Science has fascinated me since an early age. I was always curious, inquisitive and wanted to know how and why things worked.

I participated in science programs throughout high school and then pursued a biology degree at Jackson State University in Mississippi.

In college, I took part in a program designed to encourage minority students to obtain PhDs in research. After a few years, I wanted to expand my horizons outside of the lab, but I was unsure of my next step.

Growing up in the small town of Crystal Springs, Mississippi, I didn’t have many resources. Science to me was far-fetched. I would see scientists on TV and think, “No one here looks like that,” so I wasn’t sure I could really do it. Although I had already finished my undergraduate studies, there was still some doubt lingering. I was lucky to have a mentor step in to assure me I was on the right track.

Having a mentor to help navigate my path enriched my career.

I have always been an advocate for those who are less fortunate, so I was intrigued by the study of health disparities. Upon visiting the University of Georgia, I had an enlightening conversation with Dr. John Vena, who chaired the university’s Department of Epidemiology and Biostatistics.

That conversation led to me earning a master’s degree in public health and epidemiology from Georgia, combining my love of science with my fondness for working with people. Public health allowed me to be in the sciences, to complete research and to work within the community.

Dr. Vena inspired and guided me throughout my graduate school education. Today, I serve as Neuro-Oncology program coordinator at St. Jude Children’s Research Hospital. I work with translational researchers, clinicians and industry representatives on innovative, St. Jude-sponsored clinical trials for central nervous system tumors.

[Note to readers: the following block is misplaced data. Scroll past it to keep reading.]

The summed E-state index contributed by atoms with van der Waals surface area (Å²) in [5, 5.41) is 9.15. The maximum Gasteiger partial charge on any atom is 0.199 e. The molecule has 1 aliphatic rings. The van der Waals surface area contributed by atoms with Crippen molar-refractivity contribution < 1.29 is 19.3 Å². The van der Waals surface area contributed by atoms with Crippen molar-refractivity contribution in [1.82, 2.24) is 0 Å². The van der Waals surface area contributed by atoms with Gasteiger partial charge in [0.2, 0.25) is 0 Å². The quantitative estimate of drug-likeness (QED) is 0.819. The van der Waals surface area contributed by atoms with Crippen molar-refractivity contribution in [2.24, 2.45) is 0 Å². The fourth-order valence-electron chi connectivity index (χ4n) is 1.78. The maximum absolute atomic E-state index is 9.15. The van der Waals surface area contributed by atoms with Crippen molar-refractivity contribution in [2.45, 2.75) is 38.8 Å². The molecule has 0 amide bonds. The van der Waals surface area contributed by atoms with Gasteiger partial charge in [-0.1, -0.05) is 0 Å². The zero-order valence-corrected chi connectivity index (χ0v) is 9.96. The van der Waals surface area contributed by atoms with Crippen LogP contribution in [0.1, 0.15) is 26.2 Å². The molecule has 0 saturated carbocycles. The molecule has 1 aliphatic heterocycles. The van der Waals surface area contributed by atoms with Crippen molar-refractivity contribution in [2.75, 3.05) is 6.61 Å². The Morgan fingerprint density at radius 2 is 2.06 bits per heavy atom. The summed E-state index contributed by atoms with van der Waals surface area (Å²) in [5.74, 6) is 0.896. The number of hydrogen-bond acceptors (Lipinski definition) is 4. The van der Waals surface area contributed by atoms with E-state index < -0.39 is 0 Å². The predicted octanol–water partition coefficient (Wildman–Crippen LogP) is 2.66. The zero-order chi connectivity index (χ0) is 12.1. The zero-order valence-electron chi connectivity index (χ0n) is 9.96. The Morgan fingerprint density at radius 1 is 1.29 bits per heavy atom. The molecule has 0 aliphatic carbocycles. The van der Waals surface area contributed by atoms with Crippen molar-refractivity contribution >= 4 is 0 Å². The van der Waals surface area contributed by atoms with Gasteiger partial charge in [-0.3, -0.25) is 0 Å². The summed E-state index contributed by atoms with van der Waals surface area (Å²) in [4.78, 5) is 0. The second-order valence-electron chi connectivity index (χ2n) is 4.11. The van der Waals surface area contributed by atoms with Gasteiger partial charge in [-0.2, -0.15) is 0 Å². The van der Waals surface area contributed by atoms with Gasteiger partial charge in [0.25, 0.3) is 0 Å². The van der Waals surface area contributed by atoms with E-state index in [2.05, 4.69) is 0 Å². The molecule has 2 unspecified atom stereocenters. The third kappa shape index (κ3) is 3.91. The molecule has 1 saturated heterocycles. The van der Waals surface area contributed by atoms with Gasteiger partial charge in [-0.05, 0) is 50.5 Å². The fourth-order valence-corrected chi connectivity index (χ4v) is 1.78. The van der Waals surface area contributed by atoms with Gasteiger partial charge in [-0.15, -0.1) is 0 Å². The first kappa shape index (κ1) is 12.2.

Having a mentor to help navigate my path enriched my career. Dr. Vena and I still communicate from time to time. He is always accessible and willing to assist. He’s a great reference and valued friend.

Last year, I had the opportunity to become a mentor with the Memphis Grizzlies Scholars Program, a selective high school prep program for rising eighth graders at Memphis Grizzlies Preparatory Charter School. The program seeks to create pathways to future success for young men of color through an academically rigorous, competitive program.

Each mentor is paired with one student for the academic year. We enjoy challenging and educational experiences that allow these young men to learn more about themselves and the Memphis community. We also participate in leadership-building and recreational activities such as a ropes course, which left me a little bruised, but took me out of my own element.

The program exposes the children to new avenues while teaching valuable lessons. Mentors and students get to explore the community while making dear friends in the process.

At the end of the year, students finishing the program receive recognition at a graduation ceremony. Each student announces where he will attend high school in the upcoming year. Many of the students receive scholarships to private and independent schools.

The program is a heartwarming and satisfying reminder of my origins and how opportunities and mentors fostered my career. Last year, I was thrilled and honored to be named the organization’s Mentor of the Year, and I’m involved again this year.

I enjoy mentoring these young men because I think it is important for them to see successful representations of themselves and to see what is possible when you are challenged, encouraged and supported.

Just as I know my work at St. Jude makes a difference in the lives of children, I’m happy to know my work as a mentor helps shape the minds of young men who will carry forward their dreams into their own future careers.